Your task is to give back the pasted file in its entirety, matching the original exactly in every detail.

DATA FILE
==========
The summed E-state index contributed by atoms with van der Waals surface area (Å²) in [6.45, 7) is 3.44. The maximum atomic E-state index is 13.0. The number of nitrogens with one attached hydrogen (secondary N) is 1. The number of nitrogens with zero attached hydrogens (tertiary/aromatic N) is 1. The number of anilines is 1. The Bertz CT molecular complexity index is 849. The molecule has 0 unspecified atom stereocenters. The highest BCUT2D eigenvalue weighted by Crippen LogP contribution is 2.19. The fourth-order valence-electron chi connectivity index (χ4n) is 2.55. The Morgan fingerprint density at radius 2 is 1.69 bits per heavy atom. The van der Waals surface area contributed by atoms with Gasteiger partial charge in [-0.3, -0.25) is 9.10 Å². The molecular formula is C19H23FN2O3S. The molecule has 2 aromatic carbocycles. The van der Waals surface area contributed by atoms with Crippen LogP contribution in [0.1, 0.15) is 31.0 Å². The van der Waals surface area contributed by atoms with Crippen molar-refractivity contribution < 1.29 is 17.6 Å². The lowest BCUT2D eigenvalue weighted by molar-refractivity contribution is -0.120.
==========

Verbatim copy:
The summed E-state index contributed by atoms with van der Waals surface area (Å²) in [6.45, 7) is 3.44. The maximum atomic E-state index is 13.0. The number of nitrogens with one attached hydrogen (secondary N) is 1. The number of nitrogens with zero attached hydrogens (tertiary/aromatic N) is 1. The number of anilines is 1. The Bertz CT molecular complexity index is 849. The molecule has 0 unspecified atom stereocenters. The highest BCUT2D eigenvalue weighted by Crippen LogP contribution is 2.19. The fourth-order valence-electron chi connectivity index (χ4n) is 2.55. The Morgan fingerprint density at radius 2 is 1.69 bits per heavy atom. The van der Waals surface area contributed by atoms with Gasteiger partial charge in [-0.3, -0.25) is 9.10 Å². The molecular formula is C19H23FN2O3S. The molecule has 2 aromatic carbocycles. The van der Waals surface area contributed by atoms with Crippen LogP contribution in [0.1, 0.15) is 31.0 Å². The van der Waals surface area contributed by atoms with Crippen molar-refractivity contribution < 1.29 is 17.6 Å². The lowest BCUT2D eigenvalue weighted by molar-refractivity contribution is -0.120.